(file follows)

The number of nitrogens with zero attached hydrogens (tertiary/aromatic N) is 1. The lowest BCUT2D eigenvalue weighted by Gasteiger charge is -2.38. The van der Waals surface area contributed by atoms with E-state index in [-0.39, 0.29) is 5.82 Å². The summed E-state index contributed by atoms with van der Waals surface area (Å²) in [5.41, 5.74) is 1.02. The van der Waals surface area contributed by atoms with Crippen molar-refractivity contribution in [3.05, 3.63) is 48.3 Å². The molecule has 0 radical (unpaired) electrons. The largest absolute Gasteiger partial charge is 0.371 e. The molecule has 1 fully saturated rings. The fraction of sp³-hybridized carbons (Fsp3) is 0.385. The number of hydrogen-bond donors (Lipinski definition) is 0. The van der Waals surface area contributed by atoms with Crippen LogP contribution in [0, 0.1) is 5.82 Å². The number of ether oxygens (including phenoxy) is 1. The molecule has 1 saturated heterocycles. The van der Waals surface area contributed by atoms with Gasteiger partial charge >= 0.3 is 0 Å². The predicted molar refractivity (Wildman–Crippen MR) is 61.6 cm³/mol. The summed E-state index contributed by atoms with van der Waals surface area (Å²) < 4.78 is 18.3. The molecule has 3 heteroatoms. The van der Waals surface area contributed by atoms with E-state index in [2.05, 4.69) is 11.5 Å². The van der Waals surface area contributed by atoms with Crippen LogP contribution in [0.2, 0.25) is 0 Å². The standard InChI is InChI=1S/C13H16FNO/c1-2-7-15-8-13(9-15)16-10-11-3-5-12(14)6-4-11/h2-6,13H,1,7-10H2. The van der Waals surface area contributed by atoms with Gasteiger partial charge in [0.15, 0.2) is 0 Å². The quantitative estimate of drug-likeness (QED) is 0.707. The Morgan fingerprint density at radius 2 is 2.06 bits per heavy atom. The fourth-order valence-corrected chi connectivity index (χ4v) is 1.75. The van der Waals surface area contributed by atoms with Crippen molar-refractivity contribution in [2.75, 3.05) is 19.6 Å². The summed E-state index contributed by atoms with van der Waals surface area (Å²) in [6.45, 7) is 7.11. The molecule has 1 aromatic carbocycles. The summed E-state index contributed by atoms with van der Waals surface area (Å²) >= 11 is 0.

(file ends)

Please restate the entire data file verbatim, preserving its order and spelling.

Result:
The number of nitrogens with zero attached hydrogens (tertiary/aromatic N) is 1. The lowest BCUT2D eigenvalue weighted by Gasteiger charge is -2.38. The van der Waals surface area contributed by atoms with E-state index in [-0.39, 0.29) is 5.82 Å². The summed E-state index contributed by atoms with van der Waals surface area (Å²) in [5.41, 5.74) is 1.02. The van der Waals surface area contributed by atoms with Crippen molar-refractivity contribution in [3.05, 3.63) is 48.3 Å². The molecule has 0 radical (unpaired) electrons. The largest absolute Gasteiger partial charge is 0.371 e. The molecule has 1 fully saturated rings. The fraction of sp³-hybridized carbons (Fsp3) is 0.385. The number of hydrogen-bond donors (Lipinski definition) is 0. The van der Waals surface area contributed by atoms with Crippen LogP contribution in [0, 0.1) is 5.82 Å². The number of ether oxygens (including phenoxy) is 1. The molecule has 1 saturated heterocycles. The van der Waals surface area contributed by atoms with Gasteiger partial charge >= 0.3 is 0 Å². The predicted molar refractivity (Wildman–Crippen MR) is 61.6 cm³/mol. The summed E-state index contributed by atoms with van der Waals surface area (Å²) < 4.78 is 18.3. The molecule has 3 heteroatoms. The van der Waals surface area contributed by atoms with E-state index in [2.05, 4.69) is 11.5 Å². The van der Waals surface area contributed by atoms with Crippen LogP contribution in [0.2, 0.25) is 0 Å². The standard InChI is InChI=1S/C13H16FNO/c1-2-7-15-8-13(9-15)16-10-11-3-5-12(14)6-4-11/h2-6,13H,1,7-10H2. The van der Waals surface area contributed by atoms with Gasteiger partial charge in [0.15, 0.2) is 0 Å². The quantitative estimate of drug-likeness (QED) is 0.707. The Morgan fingerprint density at radius 2 is 2.06 bits per heavy atom. The fourth-order valence-corrected chi connectivity index (χ4v) is 1.75. The van der Waals surface area contributed by atoms with Crippen molar-refractivity contribution in [2.75, 3.05) is 19.6 Å². The summed E-state index contributed by atoms with van der Waals surface area (Å²) in [6.45, 7) is 7.11. The molecule has 1 aromatic carbocycles. The summed E-state index contributed by atoms with van der Waals surface area (Å²) >= 11 is 0.